• I think collective memory is more reliable than Wiki editors with an interest in pushing ‘there were no Iraqi WMD because Saddam didn’t pop a nuke when we invaded’. The anti-war brigade was going on and on about the possibility of mass WMD casualties if we invaded. Democrats from Bill Clinton (and Hillary) on down pushed the Iraq WMD line for years until it became politically inconvenient. Glenn Reynolds has a great highlight reel he posts from time to time.

      I generally like our host’s take on things but on this I disagree with a number of points.

      1) WMD isn’t exclusively nukes, and we knew he had the capability in the past as he had gassed his internal opposition. It also isn’t exclusively fission devices, either. He may have been interested in building ‘dirty bombs’.
      2) Just because Iraqis weren’t doing the heavy lifting doesn’t mean they weren’t paying people with the actual smarts, and/or buying material for contract assembly. They did that with a bunch of conventional weapons, especially artillery.
      3) The US case for invading Iraq was NOT based on WMD. This is a misstatement meant to use the lack of WMD to discredit the invasion. The US had a vested interest in deposing Saddam because the sanctions policy wasn’t holding and it was in our interest to find somebody other than the Saudi’s to balance Iran. A moderate Iraq fit the bill about as well as could be expected in that area. The WMD justification was presented to build support in the UK et al, and W even indicated to Blair that if it was a problem he could take a pass.

      • Eponymous says:

        Whatever the true reason (to the degree such a thing exists), the case made to the public was primarily about WMDs; and by far the most compelling part was the risk of a nuke. “We don’t want the smoking gun to be a mushroom cloud” and all that.

      • gcochran9 says:


        1. Calling something like mustard gas, or even nerve gas, “WMD” is just a lie. Mind you, Iraq wasn’t producing either one in 2003.
        2. The Iraqis had no money in 2003. They weren’t hiring outside experts.

        3. We overthrew Saddam and ended up with a pro-Iranian government, losing ~4000 KIA and spending over a trillion dollars in the process. ANd of course the case to the people of the United States was about Iraqi WMD, along with talk about nonexistent links to Al- Qaeda and 9-11. It was all false, all stupid, all nonsense.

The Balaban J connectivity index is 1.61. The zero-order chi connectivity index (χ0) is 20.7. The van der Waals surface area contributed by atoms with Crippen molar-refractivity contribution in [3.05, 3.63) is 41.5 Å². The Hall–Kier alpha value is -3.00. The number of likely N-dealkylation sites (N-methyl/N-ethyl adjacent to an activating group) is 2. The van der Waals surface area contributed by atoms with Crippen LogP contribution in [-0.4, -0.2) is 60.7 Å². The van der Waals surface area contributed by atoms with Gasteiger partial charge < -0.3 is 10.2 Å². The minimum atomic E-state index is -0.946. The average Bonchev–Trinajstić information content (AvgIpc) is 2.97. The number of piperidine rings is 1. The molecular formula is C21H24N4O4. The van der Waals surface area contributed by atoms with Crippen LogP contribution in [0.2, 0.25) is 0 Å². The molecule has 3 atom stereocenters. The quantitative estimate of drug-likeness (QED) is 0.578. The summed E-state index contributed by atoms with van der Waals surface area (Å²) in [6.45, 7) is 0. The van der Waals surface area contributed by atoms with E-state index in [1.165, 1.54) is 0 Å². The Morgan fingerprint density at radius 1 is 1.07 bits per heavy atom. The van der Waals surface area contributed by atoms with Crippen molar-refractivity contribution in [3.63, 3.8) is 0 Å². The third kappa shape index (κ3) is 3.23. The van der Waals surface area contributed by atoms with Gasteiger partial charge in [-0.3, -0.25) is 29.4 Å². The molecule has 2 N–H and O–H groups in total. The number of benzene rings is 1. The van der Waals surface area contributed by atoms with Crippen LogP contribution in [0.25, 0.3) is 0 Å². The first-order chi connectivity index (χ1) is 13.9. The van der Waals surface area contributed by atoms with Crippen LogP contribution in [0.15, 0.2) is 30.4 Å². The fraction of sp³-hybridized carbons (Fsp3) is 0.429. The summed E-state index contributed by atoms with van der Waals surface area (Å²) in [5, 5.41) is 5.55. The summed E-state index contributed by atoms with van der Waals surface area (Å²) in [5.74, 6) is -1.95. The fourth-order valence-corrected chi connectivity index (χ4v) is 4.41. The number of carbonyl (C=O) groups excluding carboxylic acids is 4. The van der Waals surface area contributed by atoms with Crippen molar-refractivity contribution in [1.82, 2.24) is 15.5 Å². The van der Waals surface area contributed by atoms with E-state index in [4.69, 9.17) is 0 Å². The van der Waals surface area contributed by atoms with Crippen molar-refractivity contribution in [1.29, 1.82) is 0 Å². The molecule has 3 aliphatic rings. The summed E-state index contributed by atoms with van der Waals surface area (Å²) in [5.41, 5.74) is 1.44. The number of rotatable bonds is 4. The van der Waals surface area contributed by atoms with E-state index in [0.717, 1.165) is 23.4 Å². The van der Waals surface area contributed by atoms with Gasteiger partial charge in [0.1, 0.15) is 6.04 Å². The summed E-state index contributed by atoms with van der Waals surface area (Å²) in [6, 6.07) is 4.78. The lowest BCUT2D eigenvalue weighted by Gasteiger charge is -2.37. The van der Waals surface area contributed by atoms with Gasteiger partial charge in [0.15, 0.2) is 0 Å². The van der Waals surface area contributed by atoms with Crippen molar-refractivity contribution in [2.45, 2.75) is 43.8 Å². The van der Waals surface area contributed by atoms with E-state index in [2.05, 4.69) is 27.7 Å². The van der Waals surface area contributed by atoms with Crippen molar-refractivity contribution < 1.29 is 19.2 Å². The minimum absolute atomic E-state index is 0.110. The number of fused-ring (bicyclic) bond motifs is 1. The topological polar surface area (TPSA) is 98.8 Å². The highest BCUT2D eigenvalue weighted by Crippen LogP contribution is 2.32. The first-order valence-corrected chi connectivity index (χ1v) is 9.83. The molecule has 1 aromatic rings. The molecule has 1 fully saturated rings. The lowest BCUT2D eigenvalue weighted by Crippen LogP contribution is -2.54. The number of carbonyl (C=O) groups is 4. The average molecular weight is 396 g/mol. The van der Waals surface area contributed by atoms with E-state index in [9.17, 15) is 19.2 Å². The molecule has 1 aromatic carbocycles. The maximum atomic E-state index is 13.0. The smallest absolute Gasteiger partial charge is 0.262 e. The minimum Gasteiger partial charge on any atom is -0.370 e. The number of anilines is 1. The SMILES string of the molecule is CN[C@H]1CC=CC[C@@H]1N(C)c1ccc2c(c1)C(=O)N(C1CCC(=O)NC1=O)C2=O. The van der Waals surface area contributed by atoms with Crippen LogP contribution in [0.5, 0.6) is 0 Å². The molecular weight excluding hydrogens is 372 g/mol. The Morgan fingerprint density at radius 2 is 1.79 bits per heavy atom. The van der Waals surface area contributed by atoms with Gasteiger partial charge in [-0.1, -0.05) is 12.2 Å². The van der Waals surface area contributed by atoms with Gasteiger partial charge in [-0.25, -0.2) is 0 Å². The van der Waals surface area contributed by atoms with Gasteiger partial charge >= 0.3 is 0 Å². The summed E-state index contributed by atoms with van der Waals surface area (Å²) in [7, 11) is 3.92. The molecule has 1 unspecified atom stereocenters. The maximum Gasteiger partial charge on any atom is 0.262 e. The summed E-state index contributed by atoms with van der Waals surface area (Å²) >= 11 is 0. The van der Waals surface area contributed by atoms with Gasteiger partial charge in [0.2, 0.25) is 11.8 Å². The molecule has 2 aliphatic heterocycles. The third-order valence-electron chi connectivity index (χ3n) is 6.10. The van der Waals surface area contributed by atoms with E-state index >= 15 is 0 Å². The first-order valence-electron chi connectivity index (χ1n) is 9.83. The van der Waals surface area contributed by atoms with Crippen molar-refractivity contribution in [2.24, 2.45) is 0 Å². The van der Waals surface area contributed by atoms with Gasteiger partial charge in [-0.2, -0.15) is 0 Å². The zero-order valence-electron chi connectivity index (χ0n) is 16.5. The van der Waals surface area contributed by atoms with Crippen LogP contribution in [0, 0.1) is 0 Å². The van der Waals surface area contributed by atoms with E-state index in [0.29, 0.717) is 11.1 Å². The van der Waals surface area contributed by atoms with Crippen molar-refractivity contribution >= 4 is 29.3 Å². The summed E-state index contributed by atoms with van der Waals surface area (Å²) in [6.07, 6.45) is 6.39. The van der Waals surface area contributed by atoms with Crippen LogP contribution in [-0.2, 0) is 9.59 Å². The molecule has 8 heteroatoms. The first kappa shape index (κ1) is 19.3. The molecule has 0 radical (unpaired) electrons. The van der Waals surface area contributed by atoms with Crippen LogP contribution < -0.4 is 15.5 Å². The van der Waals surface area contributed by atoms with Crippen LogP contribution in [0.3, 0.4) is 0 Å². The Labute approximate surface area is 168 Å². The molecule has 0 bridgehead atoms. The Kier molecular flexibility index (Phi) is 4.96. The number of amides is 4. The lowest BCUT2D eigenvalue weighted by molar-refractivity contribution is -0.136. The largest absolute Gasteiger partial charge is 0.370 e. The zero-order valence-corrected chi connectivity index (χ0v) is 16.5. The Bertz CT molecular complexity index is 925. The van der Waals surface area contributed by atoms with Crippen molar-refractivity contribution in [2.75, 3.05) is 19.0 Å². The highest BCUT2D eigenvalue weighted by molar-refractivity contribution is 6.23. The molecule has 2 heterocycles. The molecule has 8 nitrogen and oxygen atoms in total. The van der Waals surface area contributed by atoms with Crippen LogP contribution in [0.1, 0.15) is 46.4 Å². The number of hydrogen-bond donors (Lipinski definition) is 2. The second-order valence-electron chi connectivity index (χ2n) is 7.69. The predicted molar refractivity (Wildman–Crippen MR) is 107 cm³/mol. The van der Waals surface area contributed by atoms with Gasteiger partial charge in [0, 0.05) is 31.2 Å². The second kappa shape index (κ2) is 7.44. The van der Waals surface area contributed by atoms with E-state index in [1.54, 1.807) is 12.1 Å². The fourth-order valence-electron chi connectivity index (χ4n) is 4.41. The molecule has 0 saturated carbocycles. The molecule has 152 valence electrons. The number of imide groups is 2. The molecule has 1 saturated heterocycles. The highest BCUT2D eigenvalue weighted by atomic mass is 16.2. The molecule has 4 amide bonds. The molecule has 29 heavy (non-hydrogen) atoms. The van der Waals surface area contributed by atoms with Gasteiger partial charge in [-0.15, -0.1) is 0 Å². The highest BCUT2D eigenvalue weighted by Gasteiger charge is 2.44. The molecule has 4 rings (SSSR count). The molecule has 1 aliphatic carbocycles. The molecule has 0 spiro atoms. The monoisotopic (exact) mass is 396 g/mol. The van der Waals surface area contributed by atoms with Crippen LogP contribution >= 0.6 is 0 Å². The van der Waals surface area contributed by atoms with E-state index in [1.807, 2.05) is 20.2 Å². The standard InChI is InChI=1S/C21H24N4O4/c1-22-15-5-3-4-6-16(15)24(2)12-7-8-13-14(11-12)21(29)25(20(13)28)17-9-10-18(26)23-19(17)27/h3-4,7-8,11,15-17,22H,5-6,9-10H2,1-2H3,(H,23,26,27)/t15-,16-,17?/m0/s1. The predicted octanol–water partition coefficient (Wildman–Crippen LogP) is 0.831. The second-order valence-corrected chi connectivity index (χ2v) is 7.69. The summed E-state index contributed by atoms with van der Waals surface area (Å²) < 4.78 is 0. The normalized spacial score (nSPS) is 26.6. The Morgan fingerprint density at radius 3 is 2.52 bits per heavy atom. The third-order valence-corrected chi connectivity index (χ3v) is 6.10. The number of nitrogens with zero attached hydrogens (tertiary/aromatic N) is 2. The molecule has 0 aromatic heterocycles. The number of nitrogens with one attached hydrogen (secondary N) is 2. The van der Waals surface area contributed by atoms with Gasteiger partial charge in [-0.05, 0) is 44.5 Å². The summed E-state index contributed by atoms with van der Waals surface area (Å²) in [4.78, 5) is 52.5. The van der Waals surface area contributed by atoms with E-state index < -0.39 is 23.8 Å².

The Sanctions policy was holding, by the way. Statements to the contrary are false. Nor was it about to disintegrate: with one port, you could have enforced it forever with a single destroyer.

          I could have made up better excuses while three sheets to the wind. But nobody & nothing could have made invading Iraq make any sense.

        • skeptic16 says:

          My guess is that the war designers thought that even if nothing was found, another Gulf War 1 lopsided victory would make people forget about no WMDs. And they were probably right. Many forgot that Bush joked about not finding them at the White House Correspondents dinner.

      • dearieme says:

        “The US had a vested interest in deposing Saddam because the sanctions policy wasn’t holding and it was in our interest to find somebody other than the Saudi’s to balance Iran. A moderate Iraq fit the bill”

        That’s as cruel an assessment of the intelligence of the US Establishment as ever I’ve seen.

      • gcochran9 says:

        There was no Iraqi WMD because we spent a billion dollars looking, and found nothing.

    • It’s Wikipedia that’s not really reliable in this case.

  10. Anon says:


    I noticed your brief Twitter conversation with Yeyo a month ago (

    Yeyo: A healthy reminder that US foreign policy is pure realpolitik and has fuck all to do with human rights and democracy
    Greg: Not true. Many US actions don’t make sense in any framework.
    Yeyo: To be fair, since they got access to much more classified info than us lots of actions might not make sense to us
    Greg: That’s what a friend, himself someone with all kind of high clearances, said about Bush II and Iraq. “POTUS must know something I don’t.” I thought otherwise.
    Yeyo: Ah, you mean the Iraq adventure. That was also realpolitik, just a misguided one. But intention counts.
    Greg: I guess we really needed to spend a trillion turning Iraq into a Iranian ally. Realpolitik it wasn’t. As for Iraqi WMD, the powers that be really believed. Not one high-ranking person understood that issue as well as I did.
    Yeyo: Misguided as fick, agree. But these loons really thought they could turn Iraq into an ally and have their soldiers be greeted with roses. Intentions were realpolitik, the (very predictable) consequences weren’t planned

    I was going to respond at the time but didn’t know how to send you a longer message. But now I see you’ve posted a blog entry about the same topic, I had to say something.